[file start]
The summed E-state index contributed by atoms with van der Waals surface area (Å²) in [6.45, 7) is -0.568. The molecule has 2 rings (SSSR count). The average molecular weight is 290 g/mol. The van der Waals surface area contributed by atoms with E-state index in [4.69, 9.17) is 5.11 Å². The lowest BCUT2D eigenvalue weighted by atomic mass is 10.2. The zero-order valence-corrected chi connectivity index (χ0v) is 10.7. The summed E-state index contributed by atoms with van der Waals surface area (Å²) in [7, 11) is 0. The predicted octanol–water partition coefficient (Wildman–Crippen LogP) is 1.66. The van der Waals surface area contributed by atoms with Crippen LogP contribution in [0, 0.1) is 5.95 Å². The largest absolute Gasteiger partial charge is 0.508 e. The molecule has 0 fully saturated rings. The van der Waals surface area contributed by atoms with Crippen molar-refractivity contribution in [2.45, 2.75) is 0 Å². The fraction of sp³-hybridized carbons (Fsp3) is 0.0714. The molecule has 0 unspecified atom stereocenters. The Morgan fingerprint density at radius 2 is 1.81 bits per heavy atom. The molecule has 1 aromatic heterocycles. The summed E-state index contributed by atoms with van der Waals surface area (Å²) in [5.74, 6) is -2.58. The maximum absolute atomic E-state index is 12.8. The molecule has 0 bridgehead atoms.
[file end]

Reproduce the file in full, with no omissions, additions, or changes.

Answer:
The summed E-state index contributed by atoms with van der Waals surface area (Å²) in [6.45, 7) is -0.568. The molecule has 2 rings (SSSR count). The average molecular weight is 290 g/mol. The van der Waals surface area contributed by atoms with E-state index in [4.69, 9.17) is 5.11 Å². The lowest BCUT2D eigenvalue weighted by atomic mass is 10.2. The zero-order valence-corrected chi connectivity index (χ0v) is 10.7. The summed E-state index contributed by atoms with van der Waals surface area (Å²) in [7, 11) is 0. The predicted octanol–water partition coefficient (Wildman–Crippen LogP) is 1.66. The van der Waals surface area contributed by atoms with Crippen LogP contribution in [0, 0.1) is 5.95 Å². The largest absolute Gasteiger partial charge is 0.508 e. The molecule has 0 fully saturated rings. The van der Waals surface area contributed by atoms with Crippen molar-refractivity contribution in [2.45, 2.75) is 0 Å². The fraction of sp³-hybridized carbons (Fsp3) is 0.0714. The molecule has 0 unspecified atom stereocenters. The Morgan fingerprint density at radius 2 is 1.81 bits per heavy atom. The molecule has 1 aromatic heterocycles. The summed E-state index contributed by atoms with van der Waals surface area (Å²) in [5.74, 6) is -2.58. The maximum absolute atomic E-state index is 12.8. The molecule has 0 bridgehead atoms.